The study also shines a light on the differences with our European counterparts when it comes to automation. It found that UK employees have the most repetitive work, with 34 per cent of UK workers thinking that 61 to 100 per cent of their work is repetitive (versus 29 and 27 per cent in France and Germany respectively).
Examples of repetitive work cited in the survey include:
- Sales or marketing emails
- Scheduling meetings
- Documenting action items from meetings
- Copying information between systems
- Preparing reports for executives
- Searching for the information required to complete tasks
- File management and documentation
- Routine processes and workflows
- Assigning work to the right team member
The top three tasks people would like to see automated are file management and documentation (23%), routine processes and workflow (19%) and copying information between systems (16%). Interestingly, a lack of a 'single source of truth' among UK workers seems to be a key issue, with work being done across too many systems, creating duplication of work and communication, seen as the number one barrier to operational efficiencies (30%).
Given the ability to gain 'extra' time in their working day, what do people say they'd focus on? According to our findings, creative work is the part of their job that most employees would want to focus on more (32%), followed by listening better to customers (26%).
Wrike is a SaaS-based collaborative work management platform that helps teams and organizations reach operational excellence. Wrike is used by more than 15,000 companies in 130 countries to transform their operations, enabling them to deliver products and services at scale in the on-demand economy. A leader in enterprise collaborative work management, Wrike was named one of the fastest growing companies in North America on Deloitte's Technology Fast 500™ List for the third consecutive year in 2017. Wrike has also earned best workplace awards from the San Francisco Business Times/Silicon Valley Business Journal and Bay Area News Group.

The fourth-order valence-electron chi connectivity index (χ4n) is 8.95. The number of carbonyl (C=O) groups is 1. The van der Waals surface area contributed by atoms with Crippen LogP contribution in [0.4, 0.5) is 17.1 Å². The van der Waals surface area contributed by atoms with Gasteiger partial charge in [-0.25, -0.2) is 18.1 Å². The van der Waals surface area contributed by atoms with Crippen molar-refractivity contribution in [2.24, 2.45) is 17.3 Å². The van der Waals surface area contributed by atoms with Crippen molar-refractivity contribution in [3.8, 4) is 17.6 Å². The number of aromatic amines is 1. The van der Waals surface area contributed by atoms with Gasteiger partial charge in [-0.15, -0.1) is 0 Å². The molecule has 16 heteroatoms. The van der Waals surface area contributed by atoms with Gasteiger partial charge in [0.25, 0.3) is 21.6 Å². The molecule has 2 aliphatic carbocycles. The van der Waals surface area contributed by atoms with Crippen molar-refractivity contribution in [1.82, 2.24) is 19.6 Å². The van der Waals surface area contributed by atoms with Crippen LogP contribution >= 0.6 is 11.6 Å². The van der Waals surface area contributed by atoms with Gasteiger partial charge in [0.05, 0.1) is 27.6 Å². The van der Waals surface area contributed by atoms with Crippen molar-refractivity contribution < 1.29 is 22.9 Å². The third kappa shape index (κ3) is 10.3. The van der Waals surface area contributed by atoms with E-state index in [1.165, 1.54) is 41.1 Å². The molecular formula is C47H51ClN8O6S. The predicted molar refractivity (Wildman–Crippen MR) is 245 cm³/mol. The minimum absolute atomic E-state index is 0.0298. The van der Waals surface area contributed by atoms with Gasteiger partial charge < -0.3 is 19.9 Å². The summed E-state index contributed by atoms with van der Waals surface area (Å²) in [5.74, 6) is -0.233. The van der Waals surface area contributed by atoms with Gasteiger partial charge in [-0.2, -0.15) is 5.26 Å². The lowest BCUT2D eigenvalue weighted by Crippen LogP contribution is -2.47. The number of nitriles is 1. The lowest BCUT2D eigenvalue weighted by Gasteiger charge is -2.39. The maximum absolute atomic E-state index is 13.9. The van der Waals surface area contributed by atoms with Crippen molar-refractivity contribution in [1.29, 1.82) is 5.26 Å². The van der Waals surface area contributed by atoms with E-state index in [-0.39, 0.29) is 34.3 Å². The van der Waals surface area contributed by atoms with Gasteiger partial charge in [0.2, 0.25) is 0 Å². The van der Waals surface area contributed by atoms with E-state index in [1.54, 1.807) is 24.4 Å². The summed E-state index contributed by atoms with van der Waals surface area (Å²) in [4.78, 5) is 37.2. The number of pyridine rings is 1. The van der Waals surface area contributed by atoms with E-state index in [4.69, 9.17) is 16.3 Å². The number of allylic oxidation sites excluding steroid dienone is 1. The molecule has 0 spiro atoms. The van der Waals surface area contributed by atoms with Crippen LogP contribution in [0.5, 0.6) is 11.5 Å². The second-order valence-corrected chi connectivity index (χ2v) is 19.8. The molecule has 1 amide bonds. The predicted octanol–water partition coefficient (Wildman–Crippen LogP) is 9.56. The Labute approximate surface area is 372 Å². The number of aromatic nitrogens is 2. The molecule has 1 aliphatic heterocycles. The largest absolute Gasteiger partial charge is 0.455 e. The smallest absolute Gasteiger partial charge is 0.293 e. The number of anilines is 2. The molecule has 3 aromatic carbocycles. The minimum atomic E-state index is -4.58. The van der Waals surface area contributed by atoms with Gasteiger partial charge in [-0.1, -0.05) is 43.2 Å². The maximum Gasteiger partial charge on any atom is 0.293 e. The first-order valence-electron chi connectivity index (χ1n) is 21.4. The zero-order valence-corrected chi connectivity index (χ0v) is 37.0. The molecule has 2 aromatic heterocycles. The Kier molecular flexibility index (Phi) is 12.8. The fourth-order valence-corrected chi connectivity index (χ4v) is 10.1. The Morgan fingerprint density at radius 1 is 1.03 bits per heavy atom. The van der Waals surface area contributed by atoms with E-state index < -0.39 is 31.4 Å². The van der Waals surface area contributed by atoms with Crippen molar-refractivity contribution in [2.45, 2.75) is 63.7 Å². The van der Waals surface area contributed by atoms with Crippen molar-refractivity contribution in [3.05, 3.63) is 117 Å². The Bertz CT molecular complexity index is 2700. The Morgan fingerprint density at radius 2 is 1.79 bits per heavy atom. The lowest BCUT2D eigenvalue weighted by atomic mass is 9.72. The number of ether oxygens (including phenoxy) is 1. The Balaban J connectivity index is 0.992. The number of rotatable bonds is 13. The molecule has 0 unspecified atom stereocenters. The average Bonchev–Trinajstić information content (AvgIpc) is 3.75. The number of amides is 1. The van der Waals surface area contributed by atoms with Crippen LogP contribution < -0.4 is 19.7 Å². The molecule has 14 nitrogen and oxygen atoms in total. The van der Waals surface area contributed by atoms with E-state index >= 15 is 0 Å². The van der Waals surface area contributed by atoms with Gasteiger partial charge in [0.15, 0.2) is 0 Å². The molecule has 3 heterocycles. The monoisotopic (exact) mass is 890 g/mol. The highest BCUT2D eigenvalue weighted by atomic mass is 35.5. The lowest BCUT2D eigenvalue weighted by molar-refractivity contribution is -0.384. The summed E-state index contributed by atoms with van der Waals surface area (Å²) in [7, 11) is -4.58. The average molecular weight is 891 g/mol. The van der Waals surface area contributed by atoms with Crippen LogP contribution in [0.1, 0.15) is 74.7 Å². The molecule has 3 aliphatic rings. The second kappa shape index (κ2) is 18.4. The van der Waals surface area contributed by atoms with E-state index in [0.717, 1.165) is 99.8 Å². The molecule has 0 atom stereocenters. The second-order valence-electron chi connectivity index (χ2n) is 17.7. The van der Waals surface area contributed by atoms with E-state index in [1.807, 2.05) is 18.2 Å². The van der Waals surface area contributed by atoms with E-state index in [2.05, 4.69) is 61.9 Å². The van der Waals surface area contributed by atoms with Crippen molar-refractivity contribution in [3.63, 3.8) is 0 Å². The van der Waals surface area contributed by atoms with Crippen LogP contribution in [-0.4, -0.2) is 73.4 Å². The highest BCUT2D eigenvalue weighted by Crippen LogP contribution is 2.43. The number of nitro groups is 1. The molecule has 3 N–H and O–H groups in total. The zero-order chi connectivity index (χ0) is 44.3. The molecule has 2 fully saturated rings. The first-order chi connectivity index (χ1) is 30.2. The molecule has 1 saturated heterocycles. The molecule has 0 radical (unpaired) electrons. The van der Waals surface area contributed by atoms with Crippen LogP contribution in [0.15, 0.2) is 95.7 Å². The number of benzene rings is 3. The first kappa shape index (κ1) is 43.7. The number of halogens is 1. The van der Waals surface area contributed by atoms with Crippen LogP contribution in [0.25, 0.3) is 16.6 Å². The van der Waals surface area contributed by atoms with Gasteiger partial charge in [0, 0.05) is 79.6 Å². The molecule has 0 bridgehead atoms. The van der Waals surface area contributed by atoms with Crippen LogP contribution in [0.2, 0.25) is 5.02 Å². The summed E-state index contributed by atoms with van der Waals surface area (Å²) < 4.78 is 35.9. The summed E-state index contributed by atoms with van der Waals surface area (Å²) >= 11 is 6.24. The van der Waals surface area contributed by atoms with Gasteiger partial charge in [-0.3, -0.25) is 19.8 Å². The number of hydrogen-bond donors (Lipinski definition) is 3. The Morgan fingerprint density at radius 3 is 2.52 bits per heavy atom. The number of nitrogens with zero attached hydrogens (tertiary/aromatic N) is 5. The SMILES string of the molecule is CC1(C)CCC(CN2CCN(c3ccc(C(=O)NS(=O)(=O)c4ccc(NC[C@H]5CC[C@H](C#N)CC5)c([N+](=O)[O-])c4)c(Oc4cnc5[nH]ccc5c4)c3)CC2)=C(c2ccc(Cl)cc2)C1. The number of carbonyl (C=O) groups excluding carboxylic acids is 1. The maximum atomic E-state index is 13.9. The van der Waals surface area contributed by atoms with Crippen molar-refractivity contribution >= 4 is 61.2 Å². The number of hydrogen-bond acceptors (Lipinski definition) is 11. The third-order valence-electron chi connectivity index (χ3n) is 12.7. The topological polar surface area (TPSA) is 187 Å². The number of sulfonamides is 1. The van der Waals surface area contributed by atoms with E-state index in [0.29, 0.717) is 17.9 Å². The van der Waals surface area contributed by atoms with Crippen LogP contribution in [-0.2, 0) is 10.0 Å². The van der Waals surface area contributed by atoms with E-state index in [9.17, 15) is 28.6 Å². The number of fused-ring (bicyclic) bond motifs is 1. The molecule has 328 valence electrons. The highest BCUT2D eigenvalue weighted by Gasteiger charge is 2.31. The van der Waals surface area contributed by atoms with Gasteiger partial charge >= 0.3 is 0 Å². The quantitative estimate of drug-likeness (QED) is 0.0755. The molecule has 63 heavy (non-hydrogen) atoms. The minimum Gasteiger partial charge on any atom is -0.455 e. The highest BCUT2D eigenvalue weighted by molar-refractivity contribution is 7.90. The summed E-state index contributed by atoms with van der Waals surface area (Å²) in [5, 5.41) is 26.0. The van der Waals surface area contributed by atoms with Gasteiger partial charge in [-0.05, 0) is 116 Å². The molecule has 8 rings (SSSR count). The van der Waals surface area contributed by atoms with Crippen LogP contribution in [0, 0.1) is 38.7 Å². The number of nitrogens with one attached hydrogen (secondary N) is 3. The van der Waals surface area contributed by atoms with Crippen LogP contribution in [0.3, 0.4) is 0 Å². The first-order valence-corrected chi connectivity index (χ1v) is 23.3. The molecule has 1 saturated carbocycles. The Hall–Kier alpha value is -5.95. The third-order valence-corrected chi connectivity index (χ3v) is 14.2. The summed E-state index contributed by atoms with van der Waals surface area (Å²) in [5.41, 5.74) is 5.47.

Asked how much more work they would be able to achieve if technology could take on repetitive tasks in your job, British workers replied:
- 11 per cent said up to 10% more (compared to 20% in France and 15% in Germany)
- 21 per cent said up to 25% more (compared to 33% in France and 25% in Germany)
- 27 per cent said up to 50% more (compared to 21% in both France and Germany)
- 11 per cent said up to 75% more (compared to 8% in France and 9% in Germany)
- Two per cent said up to 100% more (compared to 3% in France and 4% in Germany)
- 27 per cent said they did not think technology would help with any tasks (compared to 16% in France and 27% in Germany)
Asked what percentage of their work is repetitive or cognitively routine:
- Two per cent said none (compared to 2% in France and 3% in Germany)
- 13 per cent said between 1% and 20% (compared to 18% in both France and Germany)
- 24 per cent said between 21% and 40% (compared to 25% in both France and Germany)
- 27 per cent said between 41% and 60% (compared to 26% in France and 27% in Germany)
- 23 per cent said between 61% and 80% (compared to 17% in both France and Germany)
- 12 per cent said between 81% and 100% (compared to 11% in France and 9% in Germany)